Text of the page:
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GLP-1RA may reduce the risk of specific obesity-associated cancers

Glucagon-like peptide 1 receptor agonists (GLP-1RA) may reduce the risk of specific obesity-associated cancers, according to a study by researchers from Case Western Reserve University School of Medicine, Cleveland, OH, that compared the incident risk of each of the 13 OACs in patients with T2D who were prescribed GLP-1RAs vs insulins or metformin.

The authors noted that 13 human malignant neoplasms have been identified as OACs - the presence of excess body fat is associated with increased risk of developing cancer and worse prognosis in patients with these specific tumours. GLP-1RAs are a class of pharmaceuticals are effective agents for the treatment of type 2 diabetes (T2D) and for achieving weight loss, but the association of GLP-1RAs with the incident risk of 13 OACs is unclear.


This retrospective cohort study, based on a nationwide multicentre database of electronic health records (EHRs) of 113 million US patients, included 1,651,452 patients (mean age, 59.8 [15.1] years; 827 873 [50.1%] male and 775 687 [47.0%] female participants) with T2D who had no prior diagnosis of OACs and were prescribed GLP-1RAs, insulins, or metformin during March 2005 to November 2018.


The main outcome was first-time diagnosis of each of the 13 OACs occurring during a 15-year follow-up after the exposure was examined using Cox proportional hazard and Kaplan-Meier survival analyses with censoring applied. Hazard ratios (HRs), cumulative incidences and 95% CIs were calculated. All models were adjusted for confounders at baseline by propensity-score matching baseline covariates.


Outcomes

GLP-1RAs compared with insulin were associated with a significant risk reduction in ten of 13 OACs, including in gallbladder cancer, meningioma, pancreatic cancer, hepatocellular carcinoma, ovarian cancer, colorectal cancer, multiple myeloma, oesophageal cancer, endometrial cancer and kidney cancer). Although not statistically significant, the HR for stomach cancer was less than 1 among patients who took GLP-1RAs vs. those who took insulin.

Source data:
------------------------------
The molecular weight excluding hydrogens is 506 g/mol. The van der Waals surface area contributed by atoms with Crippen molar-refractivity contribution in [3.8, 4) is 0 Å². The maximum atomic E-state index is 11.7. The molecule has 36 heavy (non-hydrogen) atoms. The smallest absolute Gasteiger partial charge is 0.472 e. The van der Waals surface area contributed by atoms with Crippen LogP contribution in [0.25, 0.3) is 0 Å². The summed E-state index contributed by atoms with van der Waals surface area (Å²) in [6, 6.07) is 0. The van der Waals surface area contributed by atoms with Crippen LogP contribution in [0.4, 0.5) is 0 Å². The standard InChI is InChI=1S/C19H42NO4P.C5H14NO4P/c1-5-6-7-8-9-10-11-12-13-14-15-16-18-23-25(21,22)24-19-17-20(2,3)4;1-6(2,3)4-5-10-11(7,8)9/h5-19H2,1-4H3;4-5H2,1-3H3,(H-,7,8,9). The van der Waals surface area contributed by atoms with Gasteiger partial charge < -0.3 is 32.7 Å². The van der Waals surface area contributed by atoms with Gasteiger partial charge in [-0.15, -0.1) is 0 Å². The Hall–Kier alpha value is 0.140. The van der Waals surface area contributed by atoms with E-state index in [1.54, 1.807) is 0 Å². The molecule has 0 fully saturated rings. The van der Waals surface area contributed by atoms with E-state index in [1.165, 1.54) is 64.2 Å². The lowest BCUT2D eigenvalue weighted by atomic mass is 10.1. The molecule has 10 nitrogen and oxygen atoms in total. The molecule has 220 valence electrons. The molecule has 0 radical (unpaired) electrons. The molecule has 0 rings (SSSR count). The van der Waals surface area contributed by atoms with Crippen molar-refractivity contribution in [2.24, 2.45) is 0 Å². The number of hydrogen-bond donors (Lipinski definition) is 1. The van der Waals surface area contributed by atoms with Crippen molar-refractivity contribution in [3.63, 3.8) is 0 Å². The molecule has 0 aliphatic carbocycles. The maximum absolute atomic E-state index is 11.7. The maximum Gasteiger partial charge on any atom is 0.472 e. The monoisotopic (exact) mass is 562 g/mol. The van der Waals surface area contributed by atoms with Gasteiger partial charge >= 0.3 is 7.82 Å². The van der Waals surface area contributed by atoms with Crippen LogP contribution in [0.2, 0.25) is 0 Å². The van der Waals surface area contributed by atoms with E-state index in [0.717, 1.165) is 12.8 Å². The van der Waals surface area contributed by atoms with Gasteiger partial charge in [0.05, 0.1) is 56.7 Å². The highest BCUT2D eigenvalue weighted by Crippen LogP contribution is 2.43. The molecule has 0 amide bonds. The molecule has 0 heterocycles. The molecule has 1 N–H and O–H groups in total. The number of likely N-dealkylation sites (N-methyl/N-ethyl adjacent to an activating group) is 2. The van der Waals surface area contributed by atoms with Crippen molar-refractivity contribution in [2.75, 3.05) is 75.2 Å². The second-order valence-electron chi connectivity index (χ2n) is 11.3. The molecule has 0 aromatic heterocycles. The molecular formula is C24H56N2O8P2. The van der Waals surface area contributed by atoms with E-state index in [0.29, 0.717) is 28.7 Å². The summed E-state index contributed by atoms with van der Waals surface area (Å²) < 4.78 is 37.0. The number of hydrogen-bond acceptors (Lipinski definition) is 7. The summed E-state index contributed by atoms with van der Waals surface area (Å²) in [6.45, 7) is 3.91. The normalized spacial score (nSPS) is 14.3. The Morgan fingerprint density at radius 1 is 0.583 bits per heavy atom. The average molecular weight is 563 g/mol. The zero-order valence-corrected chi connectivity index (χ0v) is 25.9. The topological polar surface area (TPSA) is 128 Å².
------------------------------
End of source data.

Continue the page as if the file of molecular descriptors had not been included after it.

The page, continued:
However, GLP-1RAs were not associated with a reduced risk of postmenopausal breast cancer or thyroid cancer. Of those cancers that showed a decreased risk among patients taking GLP-1RAs compared with those taking insulin, HRs for patients taking GLP-1RAs vs those taking metformin for colorectal and gallbladder cancer were less than 1, but the risk reduction was not statistically significant. Compared with metformin, GLP-1RAs were not associated with a decreased risk of any cancers, but were associated with an increased risk of kidney cancer.

 

The study authors said that the potential cancer-preventative effects of OACs by GLP-1RAs warrant further long-term studies as well as studies of individual newer and possibly more effective antidiabetic and weight loss agents as well as those with multihormone agonist activities.

“It will be important to correlate these associations with the control of T2D and obesity,” the authors concluded. “Moreover, given that T2D and overweight or obesity have negative impacts on patients during cancer therapy, GLP-1RAs should be evaluated for control of these comorbid conditions during cancer therapy as well as for secondary prevention to delay cancer recurrence.”


The findings were featured in the study, ‘Glucagon-Like Peptide 1 Receptor Agonists and 13 Obesity-Associated Cancers in Patients With Type 2 Diabetes’, published in JAMA Network Open. To access this paper, please click here


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